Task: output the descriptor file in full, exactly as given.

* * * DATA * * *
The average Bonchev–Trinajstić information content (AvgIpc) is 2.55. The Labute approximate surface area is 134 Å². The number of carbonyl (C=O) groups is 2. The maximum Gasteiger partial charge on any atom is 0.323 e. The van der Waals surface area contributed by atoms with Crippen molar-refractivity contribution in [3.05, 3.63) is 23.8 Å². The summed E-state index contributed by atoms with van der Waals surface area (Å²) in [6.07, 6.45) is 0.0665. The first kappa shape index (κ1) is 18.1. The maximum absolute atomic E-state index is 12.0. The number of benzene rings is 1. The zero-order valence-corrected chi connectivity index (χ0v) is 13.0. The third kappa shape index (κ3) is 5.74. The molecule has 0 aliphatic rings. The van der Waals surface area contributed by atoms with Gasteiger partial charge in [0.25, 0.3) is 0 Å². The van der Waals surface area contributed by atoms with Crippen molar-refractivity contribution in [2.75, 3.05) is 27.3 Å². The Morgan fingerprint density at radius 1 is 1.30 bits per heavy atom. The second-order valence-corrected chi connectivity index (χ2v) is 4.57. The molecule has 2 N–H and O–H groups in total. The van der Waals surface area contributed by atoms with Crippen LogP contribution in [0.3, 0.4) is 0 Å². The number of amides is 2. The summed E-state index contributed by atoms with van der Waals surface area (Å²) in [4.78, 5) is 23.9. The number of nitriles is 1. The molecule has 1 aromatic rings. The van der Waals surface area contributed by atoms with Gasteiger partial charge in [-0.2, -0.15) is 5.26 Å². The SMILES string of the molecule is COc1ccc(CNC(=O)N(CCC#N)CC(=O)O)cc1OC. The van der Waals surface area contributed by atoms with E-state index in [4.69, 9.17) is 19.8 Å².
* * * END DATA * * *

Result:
The average Bonchev–Trinajstić information content (AvgIpc) is 2.55. The Labute approximate surface area is 134 Å². The number of carbonyl (C=O) groups is 2. The maximum Gasteiger partial charge on any atom is 0.323 e. The van der Waals surface area contributed by atoms with Crippen molar-refractivity contribution in [3.05, 3.63) is 23.8 Å². The summed E-state index contributed by atoms with van der Waals surface area (Å²) in [6.07, 6.45) is 0.0665. The first kappa shape index (κ1) is 18.1. The maximum absolute atomic E-state index is 12.0. The number of benzene rings is 1. The zero-order valence-corrected chi connectivity index (χ0v) is 13.0. The third kappa shape index (κ3) is 5.74. The molecule has 0 aliphatic rings. The van der Waals surface area contributed by atoms with Gasteiger partial charge in [0.25, 0.3) is 0 Å². The van der Waals surface area contributed by atoms with Crippen molar-refractivity contribution in [2.75, 3.05) is 27.3 Å². The Morgan fingerprint density at radius 1 is 1.30 bits per heavy atom. The second-order valence-corrected chi connectivity index (χ2v) is 4.57. The molecule has 2 N–H and O–H groups in total. The van der Waals surface area contributed by atoms with Crippen LogP contribution in [0.3, 0.4) is 0 Å². The number of amides is 2. The summed E-state index contributed by atoms with van der Waals surface area (Å²) in [4.78, 5) is 23.9. The number of nitriles is 1. The molecule has 1 aromatic rings. The van der Waals surface area contributed by atoms with Gasteiger partial charge in [-0.2, -0.15) is 5.26 Å². The SMILES string of the molecule is COc1ccc(CNC(=O)N(CCC#N)CC(=O)O)cc1OC. The van der Waals surface area contributed by atoms with E-state index in [4.69, 9.17) is 19.8 Å².